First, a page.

Erosion Control: Soil Conservation

Authored by: Eric T. Craswell

Encyclopedia of Environmental Management

Print publication date:  December  2012
Online publication date:  December  2012

Print ISBN: 9781439829271
eBook ISBN: 9781351235860
Adobe ISBN:

10.1081/E-EEM-120046414

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Abstract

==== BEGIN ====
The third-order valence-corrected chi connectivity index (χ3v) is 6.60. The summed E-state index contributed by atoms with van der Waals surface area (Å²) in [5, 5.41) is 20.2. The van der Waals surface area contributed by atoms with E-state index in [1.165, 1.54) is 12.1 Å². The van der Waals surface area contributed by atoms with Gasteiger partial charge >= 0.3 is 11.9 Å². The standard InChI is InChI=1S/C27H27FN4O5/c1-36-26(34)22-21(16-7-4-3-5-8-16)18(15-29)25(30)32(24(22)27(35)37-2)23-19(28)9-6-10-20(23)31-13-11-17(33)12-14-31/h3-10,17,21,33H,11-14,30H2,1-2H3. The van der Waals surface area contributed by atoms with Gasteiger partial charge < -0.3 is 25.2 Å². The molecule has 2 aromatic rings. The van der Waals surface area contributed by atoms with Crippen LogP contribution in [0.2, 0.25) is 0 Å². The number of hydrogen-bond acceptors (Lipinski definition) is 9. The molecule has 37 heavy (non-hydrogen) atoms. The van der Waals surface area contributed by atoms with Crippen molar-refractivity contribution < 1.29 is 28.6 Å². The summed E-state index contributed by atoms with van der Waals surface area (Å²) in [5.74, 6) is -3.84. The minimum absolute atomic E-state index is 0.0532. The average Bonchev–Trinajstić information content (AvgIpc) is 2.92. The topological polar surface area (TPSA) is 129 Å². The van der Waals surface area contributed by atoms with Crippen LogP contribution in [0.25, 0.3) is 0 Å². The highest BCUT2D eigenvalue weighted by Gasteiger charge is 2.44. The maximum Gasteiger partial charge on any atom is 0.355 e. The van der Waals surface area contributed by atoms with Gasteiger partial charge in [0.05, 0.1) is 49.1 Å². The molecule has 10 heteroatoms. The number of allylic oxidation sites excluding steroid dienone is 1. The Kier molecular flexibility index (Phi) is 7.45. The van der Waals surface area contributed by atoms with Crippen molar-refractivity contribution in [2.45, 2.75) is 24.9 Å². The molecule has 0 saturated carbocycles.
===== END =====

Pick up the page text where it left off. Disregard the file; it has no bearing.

Soil erosion is a globally significant cause of water and air pollution. A natural phenomenon accelerated by the land cover change and poor land management commonly associated with agriculture, soil erosion by wind and water was historically the domain of policy makers, researchers, and practitioners concerned about its on-site impacts on the productivity of land for agriculture. Soil conservation focused on limiting land clearing and overgrazing and promoted land management practices such as contour banks, vegetative strips, and the retention of crop residues that slowed or stopped soil movement. The same principles formed the basis for indigenous soil conservation practices. While these approaches were successful to some degree, more recently, a paradigm shift has seen more attention given to a landscape approach that also emphasizes minimizing off-site impacts and enhancing ecosystem services. This new approach, applicable in developed and developing countries, relies on community involvement in watershed management that provides stakeholders with a framework to address the problem of soil movement in the context of broader issues such as the quantity and quality of water, greenhouse gas emissions, and ecological impacts including the protection of terrestrial and aquatic biodiversity. Recognition of the importance of land managers and the diverse ecosystem services they provide, such as clean water and adequate water flows, is part of a much-needed major shift in thinking about soil conservation. This approach provides win–win solutions that conserve soil and water and sustain productivity on agricultural land while minimizing off-site environmental impacts. Ensuring that these important environmental and productivity goals are achieved through the widespread adoption of watershed-based approaches in the many countries of the world presents a major challenge to mankind.

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